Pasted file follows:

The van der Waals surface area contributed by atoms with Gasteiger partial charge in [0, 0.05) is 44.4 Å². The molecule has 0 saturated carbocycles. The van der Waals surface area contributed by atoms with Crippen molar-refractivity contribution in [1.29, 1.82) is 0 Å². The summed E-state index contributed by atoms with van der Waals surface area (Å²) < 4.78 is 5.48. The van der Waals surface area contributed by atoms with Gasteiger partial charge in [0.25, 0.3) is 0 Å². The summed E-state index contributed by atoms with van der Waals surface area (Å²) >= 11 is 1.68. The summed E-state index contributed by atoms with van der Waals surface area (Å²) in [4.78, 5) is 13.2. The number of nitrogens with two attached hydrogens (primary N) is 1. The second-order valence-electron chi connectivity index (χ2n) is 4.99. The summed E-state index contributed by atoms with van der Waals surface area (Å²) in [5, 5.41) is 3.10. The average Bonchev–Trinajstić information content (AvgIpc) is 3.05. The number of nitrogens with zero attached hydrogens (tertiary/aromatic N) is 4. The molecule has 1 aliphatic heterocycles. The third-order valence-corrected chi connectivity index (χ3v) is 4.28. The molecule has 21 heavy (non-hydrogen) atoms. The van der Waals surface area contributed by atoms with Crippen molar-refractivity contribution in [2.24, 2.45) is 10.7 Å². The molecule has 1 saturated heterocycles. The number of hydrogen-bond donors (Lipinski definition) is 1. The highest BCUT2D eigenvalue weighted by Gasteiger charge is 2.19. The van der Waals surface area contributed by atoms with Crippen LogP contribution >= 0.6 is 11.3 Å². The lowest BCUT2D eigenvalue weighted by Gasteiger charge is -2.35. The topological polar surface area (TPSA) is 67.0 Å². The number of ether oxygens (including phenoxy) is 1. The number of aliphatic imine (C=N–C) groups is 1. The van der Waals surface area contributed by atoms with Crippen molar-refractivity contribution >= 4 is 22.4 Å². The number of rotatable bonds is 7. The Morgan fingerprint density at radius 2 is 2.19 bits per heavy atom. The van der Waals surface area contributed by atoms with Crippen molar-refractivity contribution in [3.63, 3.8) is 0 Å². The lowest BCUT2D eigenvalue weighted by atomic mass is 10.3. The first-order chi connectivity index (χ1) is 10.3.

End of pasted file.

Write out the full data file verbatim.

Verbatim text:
The van der Waals surface area contributed by atoms with Gasteiger partial charge in [0, 0.05) is 44.4 Å². The molecule has 0 saturated carbocycles. The van der Waals surface area contributed by atoms with Crippen molar-refractivity contribution in [1.29, 1.82) is 0 Å². The summed E-state index contributed by atoms with van der Waals surface area (Å²) < 4.78 is 5.48. The van der Waals surface area contributed by atoms with Gasteiger partial charge in [0.25, 0.3) is 0 Å². The summed E-state index contributed by atoms with van der Waals surface area (Å²) >= 11 is 1.68. The summed E-state index contributed by atoms with van der Waals surface area (Å²) in [4.78, 5) is 13.2. The number of nitrogens with two attached hydrogens (primary N) is 1. The second-order valence-electron chi connectivity index (χ2n) is 4.99. The summed E-state index contributed by atoms with van der Waals surface area (Å²) in [5, 5.41) is 3.10. The average Bonchev–Trinajstić information content (AvgIpc) is 3.05. The number of nitrogens with zero attached hydrogens (tertiary/aromatic N) is 4. The molecule has 1 aliphatic heterocycles. The third-order valence-corrected chi connectivity index (χ3v) is 4.28. The molecule has 21 heavy (non-hydrogen) atoms. The van der Waals surface area contributed by atoms with Crippen molar-refractivity contribution in [2.24, 2.45) is 10.7 Å². The molecule has 1 saturated heterocycles. The number of hydrogen-bond donors (Lipinski definition) is 1. The highest BCUT2D eigenvalue weighted by Gasteiger charge is 2.19. The van der Waals surface area contributed by atoms with Crippen LogP contribution >= 0.6 is 11.3 Å². The lowest BCUT2D eigenvalue weighted by Gasteiger charge is -2.35. The topological polar surface area (TPSA) is 67.0 Å². The number of ether oxygens (including phenoxy) is 1. The number of aliphatic imine (C=N–C) groups is 1. The van der Waals surface area contributed by atoms with Crippen molar-refractivity contribution >= 4 is 22.4 Å². The number of rotatable bonds is 7. The Morgan fingerprint density at radius 2 is 2.19 bits per heavy atom. The van der Waals surface area contributed by atoms with Crippen molar-refractivity contribution in [3.63, 3.8) is 0 Å². The lowest BCUT2D eigenvalue weighted by atomic mass is 10.3. The first-order chi connectivity index (χ1) is 10.3.